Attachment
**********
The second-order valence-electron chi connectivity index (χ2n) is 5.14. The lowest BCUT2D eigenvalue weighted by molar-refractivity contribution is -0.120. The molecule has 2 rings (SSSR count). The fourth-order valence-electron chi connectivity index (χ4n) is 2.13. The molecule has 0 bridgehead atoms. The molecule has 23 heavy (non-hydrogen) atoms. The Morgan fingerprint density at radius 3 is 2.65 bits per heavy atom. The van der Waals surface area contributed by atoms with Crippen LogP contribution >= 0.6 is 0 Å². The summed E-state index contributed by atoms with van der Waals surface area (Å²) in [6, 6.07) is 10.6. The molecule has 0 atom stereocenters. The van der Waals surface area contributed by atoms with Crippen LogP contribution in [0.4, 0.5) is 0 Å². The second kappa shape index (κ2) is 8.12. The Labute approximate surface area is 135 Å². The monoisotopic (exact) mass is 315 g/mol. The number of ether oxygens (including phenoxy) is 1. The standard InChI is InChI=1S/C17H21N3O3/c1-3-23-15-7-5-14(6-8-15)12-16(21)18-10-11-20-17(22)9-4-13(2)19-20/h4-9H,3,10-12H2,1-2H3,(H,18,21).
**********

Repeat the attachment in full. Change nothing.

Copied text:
The second-order valence-electron chi connectivity index (χ2n) is 5.14. The lowest BCUT2D eigenvalue weighted by molar-refractivity contribution is -0.120. The molecule has 2 rings (SSSR count). The fourth-order valence-electron chi connectivity index (χ4n) is 2.13. The molecule has 0 bridgehead atoms. The molecule has 23 heavy (non-hydrogen) atoms. The Morgan fingerprint density at radius 3 is 2.65 bits per heavy atom. The van der Waals surface area contributed by atoms with Crippen LogP contribution >= 0.6 is 0 Å². The summed E-state index contributed by atoms with van der Waals surface area (Å²) in [6, 6.07) is 10.6. The molecule has 0 atom stereocenters. The van der Waals surface area contributed by atoms with Crippen LogP contribution in [0.4, 0.5) is 0 Å². The second kappa shape index (κ2) is 8.12. The Labute approximate surface area is 135 Å². The monoisotopic (exact) mass is 315 g/mol. The number of ether oxygens (including phenoxy) is 1. The standard InChI is InChI=1S/C17H21N3O3/c1-3-23-15-7-5-14(6-8-15)12-16(21)18-10-11-20-17(22)9-4-13(2)19-20/h4-9H,3,10-12H2,1-2H3,(H,18,21).